Burlingame residents fight senior center

A four-story senior care facility proposed in the heart of Burlingame is meeting with stiff opposition from nearby residents and store owners, who say the building would ruin their neighborhood.

The proposed 66-unit, 24-hour nursing home at 755 California Drive, near residential neighborhoods and small businesses downtown, has prompted some residents to petition the city with a movement called “Stop 755 California.” They say the large building would decrease their property value, increase traffic and parking problems, block the sun and invade their privacy.

“Everybody isconcerned about the size and the scope of the project,” said Brian McGinn, who lives on Palm Drive by the proposed site. “It will tower over pretty much the whole neighborhood. It’s going to take away the light of day.”

McGinn, his wife and other residents have sent a letter with dozens of signatures to the Planning Commission and set up a list of 50 e-mail addresses of people who are against the estimated $8 million project.

The building was proposed in February and planning officials are weighing methods to appease both the developer and residents. Community Development Director Bill Meeker said the Planning Commission had shared many of the neighbors’ concerns and felt the building seemed out of context for the area.

Meeker said one of the suggestions the commission had to deal with residents’ concerns was to explore a design that would provide a buffer between residential areas and the 51-foot-tall building.

Developer Dale Meyer said he’s looking at ways to increase landscaping and lower heights in the back of the building, which would be close to residents’ backyards. He’s also working to verify that the underground parking garage of 22 spaces would be sufficient before meeting again with the commission next month.

“We’re working on these changes,” Meyer said. “We’re trying to make everybody happy.”

Bob Frudenberg, who has lived on the corner of Palm and California all 57 years of his life, said the proposed height of the building would totally obscure views in his neighborhood and darken the community, thereby decreasing property values.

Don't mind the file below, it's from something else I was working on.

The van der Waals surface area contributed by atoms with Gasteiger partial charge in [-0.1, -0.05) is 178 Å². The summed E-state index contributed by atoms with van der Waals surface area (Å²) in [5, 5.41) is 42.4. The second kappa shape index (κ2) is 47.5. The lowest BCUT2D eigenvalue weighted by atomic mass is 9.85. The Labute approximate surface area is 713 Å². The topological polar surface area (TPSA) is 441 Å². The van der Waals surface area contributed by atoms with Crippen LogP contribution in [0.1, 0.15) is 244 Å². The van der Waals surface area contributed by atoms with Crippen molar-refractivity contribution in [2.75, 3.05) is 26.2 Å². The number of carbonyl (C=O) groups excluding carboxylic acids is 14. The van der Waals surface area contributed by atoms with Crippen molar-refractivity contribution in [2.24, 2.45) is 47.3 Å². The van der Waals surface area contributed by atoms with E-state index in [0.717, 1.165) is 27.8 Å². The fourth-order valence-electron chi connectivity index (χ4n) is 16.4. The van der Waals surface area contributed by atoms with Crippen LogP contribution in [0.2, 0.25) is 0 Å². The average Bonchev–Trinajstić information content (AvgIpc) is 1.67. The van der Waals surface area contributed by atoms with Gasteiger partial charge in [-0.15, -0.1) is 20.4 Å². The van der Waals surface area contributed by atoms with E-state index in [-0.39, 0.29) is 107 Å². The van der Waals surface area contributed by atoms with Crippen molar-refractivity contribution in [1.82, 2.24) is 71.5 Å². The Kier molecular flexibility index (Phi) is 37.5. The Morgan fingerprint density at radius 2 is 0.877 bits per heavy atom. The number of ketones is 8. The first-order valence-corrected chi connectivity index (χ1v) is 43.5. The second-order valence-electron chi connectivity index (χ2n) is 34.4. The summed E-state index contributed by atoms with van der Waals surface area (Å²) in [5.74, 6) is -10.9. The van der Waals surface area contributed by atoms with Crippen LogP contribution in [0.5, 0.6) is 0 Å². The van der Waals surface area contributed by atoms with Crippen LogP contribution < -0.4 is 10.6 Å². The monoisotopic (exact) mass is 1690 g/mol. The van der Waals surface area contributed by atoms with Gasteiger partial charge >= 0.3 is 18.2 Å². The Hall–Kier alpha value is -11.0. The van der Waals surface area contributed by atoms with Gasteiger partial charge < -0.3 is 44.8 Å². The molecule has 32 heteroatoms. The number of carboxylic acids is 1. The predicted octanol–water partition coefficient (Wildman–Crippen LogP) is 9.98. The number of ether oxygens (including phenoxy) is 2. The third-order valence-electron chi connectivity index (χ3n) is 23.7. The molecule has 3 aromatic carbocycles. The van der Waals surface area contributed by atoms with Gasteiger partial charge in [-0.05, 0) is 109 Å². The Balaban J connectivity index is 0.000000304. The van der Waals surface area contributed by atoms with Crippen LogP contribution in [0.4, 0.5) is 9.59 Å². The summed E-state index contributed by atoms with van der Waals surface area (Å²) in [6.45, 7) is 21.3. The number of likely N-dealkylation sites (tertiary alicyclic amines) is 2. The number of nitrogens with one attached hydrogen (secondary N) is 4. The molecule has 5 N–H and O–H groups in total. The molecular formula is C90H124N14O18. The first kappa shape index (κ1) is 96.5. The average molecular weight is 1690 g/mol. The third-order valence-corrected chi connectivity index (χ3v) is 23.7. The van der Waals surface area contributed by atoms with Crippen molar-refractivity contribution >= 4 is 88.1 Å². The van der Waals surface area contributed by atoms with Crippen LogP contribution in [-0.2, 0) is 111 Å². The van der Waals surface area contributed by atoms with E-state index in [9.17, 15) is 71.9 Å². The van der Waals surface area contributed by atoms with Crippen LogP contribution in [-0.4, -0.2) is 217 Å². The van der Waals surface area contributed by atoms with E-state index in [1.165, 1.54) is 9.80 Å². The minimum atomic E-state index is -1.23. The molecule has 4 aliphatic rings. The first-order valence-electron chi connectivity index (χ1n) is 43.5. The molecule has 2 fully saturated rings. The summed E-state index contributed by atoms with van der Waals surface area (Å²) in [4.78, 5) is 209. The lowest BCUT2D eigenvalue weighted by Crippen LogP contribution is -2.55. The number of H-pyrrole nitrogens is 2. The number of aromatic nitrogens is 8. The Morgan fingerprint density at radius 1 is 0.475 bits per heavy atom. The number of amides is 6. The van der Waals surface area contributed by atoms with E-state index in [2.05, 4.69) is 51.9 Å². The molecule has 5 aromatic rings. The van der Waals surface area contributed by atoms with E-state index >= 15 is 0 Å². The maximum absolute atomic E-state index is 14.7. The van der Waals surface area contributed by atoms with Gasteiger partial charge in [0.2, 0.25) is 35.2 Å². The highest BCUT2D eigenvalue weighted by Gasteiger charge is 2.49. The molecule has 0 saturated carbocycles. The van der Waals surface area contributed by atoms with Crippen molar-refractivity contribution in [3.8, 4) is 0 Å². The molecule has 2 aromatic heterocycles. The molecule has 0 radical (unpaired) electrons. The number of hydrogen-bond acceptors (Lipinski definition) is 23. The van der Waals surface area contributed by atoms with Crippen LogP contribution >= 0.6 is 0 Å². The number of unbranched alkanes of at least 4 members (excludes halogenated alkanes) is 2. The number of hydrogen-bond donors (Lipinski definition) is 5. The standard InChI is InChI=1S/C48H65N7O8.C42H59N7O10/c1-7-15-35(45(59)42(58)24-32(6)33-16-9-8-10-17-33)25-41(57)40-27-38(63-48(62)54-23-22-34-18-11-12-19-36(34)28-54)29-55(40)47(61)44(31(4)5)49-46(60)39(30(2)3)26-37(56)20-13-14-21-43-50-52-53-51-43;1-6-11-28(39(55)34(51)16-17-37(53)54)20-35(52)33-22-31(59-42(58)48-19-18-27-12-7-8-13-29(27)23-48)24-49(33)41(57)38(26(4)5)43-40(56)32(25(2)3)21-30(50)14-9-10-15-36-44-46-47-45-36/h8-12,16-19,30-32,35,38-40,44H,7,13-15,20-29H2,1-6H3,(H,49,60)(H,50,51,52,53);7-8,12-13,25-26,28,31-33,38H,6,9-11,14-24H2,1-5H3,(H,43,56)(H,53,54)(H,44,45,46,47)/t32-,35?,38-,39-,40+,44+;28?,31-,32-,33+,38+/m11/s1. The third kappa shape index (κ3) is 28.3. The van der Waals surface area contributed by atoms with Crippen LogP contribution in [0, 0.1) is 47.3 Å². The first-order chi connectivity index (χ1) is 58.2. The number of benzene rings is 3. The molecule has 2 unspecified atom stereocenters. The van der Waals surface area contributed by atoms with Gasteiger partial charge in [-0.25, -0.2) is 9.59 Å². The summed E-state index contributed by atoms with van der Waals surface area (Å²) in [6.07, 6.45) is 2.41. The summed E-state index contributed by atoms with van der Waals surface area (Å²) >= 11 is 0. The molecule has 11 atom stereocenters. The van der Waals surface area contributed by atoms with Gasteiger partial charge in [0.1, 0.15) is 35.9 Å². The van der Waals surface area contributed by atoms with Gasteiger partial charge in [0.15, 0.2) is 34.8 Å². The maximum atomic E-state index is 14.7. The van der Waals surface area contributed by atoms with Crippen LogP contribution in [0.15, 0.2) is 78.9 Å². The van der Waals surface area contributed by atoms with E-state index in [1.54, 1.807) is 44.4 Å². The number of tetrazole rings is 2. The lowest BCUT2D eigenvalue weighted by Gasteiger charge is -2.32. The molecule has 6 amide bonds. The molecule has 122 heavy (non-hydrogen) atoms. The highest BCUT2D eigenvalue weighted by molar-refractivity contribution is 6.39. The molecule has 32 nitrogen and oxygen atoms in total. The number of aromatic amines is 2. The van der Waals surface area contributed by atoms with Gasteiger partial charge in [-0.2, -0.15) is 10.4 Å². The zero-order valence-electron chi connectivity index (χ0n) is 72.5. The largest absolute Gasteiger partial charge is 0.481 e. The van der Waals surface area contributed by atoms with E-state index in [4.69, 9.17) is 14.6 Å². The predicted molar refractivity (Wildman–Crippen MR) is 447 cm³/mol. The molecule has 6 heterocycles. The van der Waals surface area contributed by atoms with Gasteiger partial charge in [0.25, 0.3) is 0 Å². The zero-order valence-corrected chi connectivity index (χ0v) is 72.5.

Toni Montgomery, co-owner of Blue Ribbon Cleaners next door to the proposed site, said parking would be even more difficult to come by if the nursing home is approved. She also expects a loss of business during construction, which Meyer said would last about 14 months.

“It’ll ruin us,” Montgomery said. “If I can stayin business, it’ll be amazing.”

mrosenberg@examiner.com

Bay Area NewsLocalPeninsula

If you find our journalism valuable and relevant, please consider joining our Examiner membership program.
Find out more at www.sfexaminer.com/join/

Just Posted

School district, teachers reach tentative agreement on distance learning

With less than two weeks until the start of the school year,… Continue reading

Boudin, Gascon defend NFL in controversy over Stephon Clark video

Public service announcement prompted pushback from California prosecutors association

State bill would allow families of police brutality victims to seek compensation

A group of state and local officials on Thursday joined two family… Continue reading

Retired officers seek end to decade-old age discrimination case

Retired officer Juanita Stockwell was 60 when she and her colleagues first… Continue reading

San Francisco schools estimate $25m needed to close digital divide

Private donations being sought to fund internet access, technology

Most Read